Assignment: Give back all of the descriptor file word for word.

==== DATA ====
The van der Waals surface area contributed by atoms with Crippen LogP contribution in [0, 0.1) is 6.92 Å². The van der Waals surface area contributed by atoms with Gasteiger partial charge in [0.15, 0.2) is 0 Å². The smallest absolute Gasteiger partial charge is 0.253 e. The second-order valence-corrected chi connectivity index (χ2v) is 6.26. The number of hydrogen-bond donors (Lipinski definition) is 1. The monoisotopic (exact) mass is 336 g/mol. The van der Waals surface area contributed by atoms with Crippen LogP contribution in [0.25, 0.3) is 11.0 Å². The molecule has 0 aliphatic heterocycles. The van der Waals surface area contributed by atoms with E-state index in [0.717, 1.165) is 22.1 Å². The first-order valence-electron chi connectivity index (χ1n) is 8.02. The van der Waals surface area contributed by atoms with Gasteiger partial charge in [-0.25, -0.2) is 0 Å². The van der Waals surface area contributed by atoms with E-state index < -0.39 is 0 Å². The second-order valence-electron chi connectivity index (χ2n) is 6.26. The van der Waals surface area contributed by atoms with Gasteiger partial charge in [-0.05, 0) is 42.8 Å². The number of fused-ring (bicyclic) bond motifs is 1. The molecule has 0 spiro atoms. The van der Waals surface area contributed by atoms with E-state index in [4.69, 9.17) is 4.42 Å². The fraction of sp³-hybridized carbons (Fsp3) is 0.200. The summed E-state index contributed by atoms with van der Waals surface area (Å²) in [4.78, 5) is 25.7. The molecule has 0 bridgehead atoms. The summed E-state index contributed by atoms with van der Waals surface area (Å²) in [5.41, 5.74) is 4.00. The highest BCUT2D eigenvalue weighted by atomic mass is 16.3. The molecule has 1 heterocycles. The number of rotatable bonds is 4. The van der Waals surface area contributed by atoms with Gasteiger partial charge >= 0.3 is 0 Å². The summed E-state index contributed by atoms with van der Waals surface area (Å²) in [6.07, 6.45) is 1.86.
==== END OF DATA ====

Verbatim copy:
The van der Waals surface area contributed by atoms with Crippen LogP contribution in [0, 0.1) is 6.92 Å². The van der Waals surface area contributed by atoms with Gasteiger partial charge in [0.15, 0.2) is 0 Å². The smallest absolute Gasteiger partial charge is 0.253 e. The second-order valence-corrected chi connectivity index (χ2v) is 6.26. The number of hydrogen-bond donors (Lipinski definition) is 1. The monoisotopic (exact) mass is 336 g/mol. The van der Waals surface area contributed by atoms with Crippen LogP contribution in [0.25, 0.3) is 11.0 Å². The molecule has 0 aliphatic heterocycles. The van der Waals surface area contributed by atoms with E-state index in [0.717, 1.165) is 22.1 Å². The first-order valence-electron chi connectivity index (χ1n) is 8.02. The van der Waals surface area contributed by atoms with Gasteiger partial charge in [-0.25, -0.2) is 0 Å². The van der Waals surface area contributed by atoms with E-state index < -0.39 is 0 Å². The second-order valence-electron chi connectivity index (χ2n) is 6.26. The van der Waals surface area contributed by atoms with Gasteiger partial charge in [-0.05, 0) is 42.8 Å². The number of fused-ring (bicyclic) bond motifs is 1. The molecule has 0 spiro atoms. The van der Waals surface area contributed by atoms with E-state index in [4.69, 9.17) is 4.42 Å². The fraction of sp³-hybridized carbons (Fsp3) is 0.200. The summed E-state index contributed by atoms with van der Waals surface area (Å²) in [4.78, 5) is 25.7. The molecule has 0 bridgehead atoms. The summed E-state index contributed by atoms with van der Waals surface area (Å²) in [5.41, 5.74) is 4.00. The highest BCUT2D eigenvalue weighted by atomic mass is 16.3. The molecule has 1 heterocycles. The number of rotatable bonds is 4. The van der Waals surface area contributed by atoms with Gasteiger partial charge >= 0.3 is 0 Å². The summed E-state index contributed by atoms with van der Waals surface area (Å²) in [6.07, 6.45) is 1.86.